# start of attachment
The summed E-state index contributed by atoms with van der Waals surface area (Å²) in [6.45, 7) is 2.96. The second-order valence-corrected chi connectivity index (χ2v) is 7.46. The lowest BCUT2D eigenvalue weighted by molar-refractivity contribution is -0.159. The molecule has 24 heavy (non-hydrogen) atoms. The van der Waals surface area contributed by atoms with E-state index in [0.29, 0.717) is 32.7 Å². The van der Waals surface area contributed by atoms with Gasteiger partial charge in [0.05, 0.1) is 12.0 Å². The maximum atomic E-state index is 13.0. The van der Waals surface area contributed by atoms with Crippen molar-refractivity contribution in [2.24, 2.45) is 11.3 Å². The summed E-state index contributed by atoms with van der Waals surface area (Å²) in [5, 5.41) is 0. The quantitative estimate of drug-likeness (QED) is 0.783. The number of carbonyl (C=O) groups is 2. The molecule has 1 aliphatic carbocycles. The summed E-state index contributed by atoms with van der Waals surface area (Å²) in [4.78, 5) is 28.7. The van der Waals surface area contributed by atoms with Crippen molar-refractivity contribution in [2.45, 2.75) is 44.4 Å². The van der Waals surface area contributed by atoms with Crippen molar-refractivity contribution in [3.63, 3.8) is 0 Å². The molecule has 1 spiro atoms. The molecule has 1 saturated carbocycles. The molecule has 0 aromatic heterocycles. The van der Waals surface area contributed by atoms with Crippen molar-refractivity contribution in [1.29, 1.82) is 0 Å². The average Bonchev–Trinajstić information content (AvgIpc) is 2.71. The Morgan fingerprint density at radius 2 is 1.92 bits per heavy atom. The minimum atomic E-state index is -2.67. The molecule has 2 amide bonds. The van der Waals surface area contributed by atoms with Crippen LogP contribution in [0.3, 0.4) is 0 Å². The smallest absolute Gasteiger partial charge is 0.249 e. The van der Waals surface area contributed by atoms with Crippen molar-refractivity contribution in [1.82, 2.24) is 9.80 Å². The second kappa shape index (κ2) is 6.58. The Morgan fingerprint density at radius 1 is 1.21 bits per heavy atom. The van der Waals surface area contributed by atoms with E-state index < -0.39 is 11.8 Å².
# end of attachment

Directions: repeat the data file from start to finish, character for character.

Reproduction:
The summed E-state index contributed by atoms with van der Waals surface area (Å²) in [6.45, 7) is 2.96. The second-order valence-corrected chi connectivity index (χ2v) is 7.46. The lowest BCUT2D eigenvalue weighted by molar-refractivity contribution is -0.159. The molecule has 24 heavy (non-hydrogen) atoms. The van der Waals surface area contributed by atoms with E-state index in [0.29, 0.717) is 32.7 Å². The van der Waals surface area contributed by atoms with Gasteiger partial charge in [0.05, 0.1) is 12.0 Å². The maximum atomic E-state index is 13.0. The van der Waals surface area contributed by atoms with Crippen molar-refractivity contribution in [2.24, 2.45) is 11.3 Å². The summed E-state index contributed by atoms with van der Waals surface area (Å²) in [5, 5.41) is 0. The quantitative estimate of drug-likeness (QED) is 0.783. The number of carbonyl (C=O) groups is 2. The molecule has 1 aliphatic carbocycles. The summed E-state index contributed by atoms with van der Waals surface area (Å²) in [4.78, 5) is 28.7. The van der Waals surface area contributed by atoms with Crippen molar-refractivity contribution in [2.45, 2.75) is 44.4 Å². The van der Waals surface area contributed by atoms with Crippen molar-refractivity contribution in [3.63, 3.8) is 0 Å². The molecule has 1 spiro atoms. The molecule has 1 saturated carbocycles. The molecule has 0 aromatic heterocycles. The van der Waals surface area contributed by atoms with Crippen molar-refractivity contribution in [1.29, 1.82) is 0 Å². The average Bonchev–Trinajstić information content (AvgIpc) is 2.71. The Morgan fingerprint density at radius 2 is 1.92 bits per heavy atom. The minimum atomic E-state index is -2.67. The molecule has 2 amide bonds. The van der Waals surface area contributed by atoms with Crippen LogP contribution in [0.3, 0.4) is 0 Å². The smallest absolute Gasteiger partial charge is 0.249 e. The van der Waals surface area contributed by atoms with Crippen molar-refractivity contribution in [1.82, 2.24) is 9.80 Å². The second kappa shape index (κ2) is 6.58. The Morgan fingerprint density at radius 1 is 1.21 bits per heavy atom. The van der Waals surface area contributed by atoms with E-state index < -0.39 is 11.8 Å².